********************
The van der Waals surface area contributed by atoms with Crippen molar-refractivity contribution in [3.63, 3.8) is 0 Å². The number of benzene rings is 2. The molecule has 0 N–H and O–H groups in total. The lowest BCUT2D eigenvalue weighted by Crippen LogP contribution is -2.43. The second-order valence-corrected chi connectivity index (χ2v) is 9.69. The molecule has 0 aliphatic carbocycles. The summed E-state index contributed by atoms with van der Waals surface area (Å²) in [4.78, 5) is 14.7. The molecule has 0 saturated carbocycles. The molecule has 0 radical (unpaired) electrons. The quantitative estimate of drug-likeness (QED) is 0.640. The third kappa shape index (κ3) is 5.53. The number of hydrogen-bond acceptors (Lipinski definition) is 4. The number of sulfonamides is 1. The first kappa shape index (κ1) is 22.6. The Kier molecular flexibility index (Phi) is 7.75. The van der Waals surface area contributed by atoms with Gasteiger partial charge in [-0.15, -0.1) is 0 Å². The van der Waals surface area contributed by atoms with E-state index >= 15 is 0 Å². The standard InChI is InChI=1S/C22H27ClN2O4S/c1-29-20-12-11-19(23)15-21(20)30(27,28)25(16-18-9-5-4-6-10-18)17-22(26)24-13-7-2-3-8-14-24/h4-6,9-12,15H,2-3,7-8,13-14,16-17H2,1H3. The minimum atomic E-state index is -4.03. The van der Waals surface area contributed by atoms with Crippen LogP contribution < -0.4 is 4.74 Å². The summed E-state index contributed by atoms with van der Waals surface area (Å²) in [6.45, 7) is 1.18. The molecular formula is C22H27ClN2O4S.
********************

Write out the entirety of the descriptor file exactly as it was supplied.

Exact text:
The van der Waals surface area contributed by atoms with Crippen molar-refractivity contribution in [3.63, 3.8) is 0 Å². The number of benzene rings is 2. The molecule has 0 N–H and O–H groups in total. The lowest BCUT2D eigenvalue weighted by Crippen LogP contribution is -2.43. The second-order valence-corrected chi connectivity index (χ2v) is 9.69. The molecule has 0 aliphatic carbocycles. The summed E-state index contributed by atoms with van der Waals surface area (Å²) in [4.78, 5) is 14.7. The molecule has 0 saturated carbocycles. The molecule has 0 radical (unpaired) electrons. The quantitative estimate of drug-likeness (QED) is 0.640. The third kappa shape index (κ3) is 5.53. The number of hydrogen-bond acceptors (Lipinski definition) is 4. The number of sulfonamides is 1. The first kappa shape index (κ1) is 22.6. The Kier molecular flexibility index (Phi) is 7.75. The van der Waals surface area contributed by atoms with Gasteiger partial charge in [-0.15, -0.1) is 0 Å². The van der Waals surface area contributed by atoms with E-state index >= 15 is 0 Å². The standard InChI is InChI=1S/C22H27ClN2O4S/c1-29-20-12-11-19(23)15-21(20)30(27,28)25(16-18-9-5-4-6-10-18)17-22(26)24-13-7-2-3-8-14-24/h4-6,9-12,15H,2-3,7-8,13-14,16-17H2,1H3. The minimum atomic E-state index is -4.03. The van der Waals surface area contributed by atoms with Crippen LogP contribution < -0.4 is 4.74 Å². The summed E-state index contributed by atoms with van der Waals surface area (Å²) in [6.45, 7) is 1.18. The molecular formula is C22H27ClN2O4S.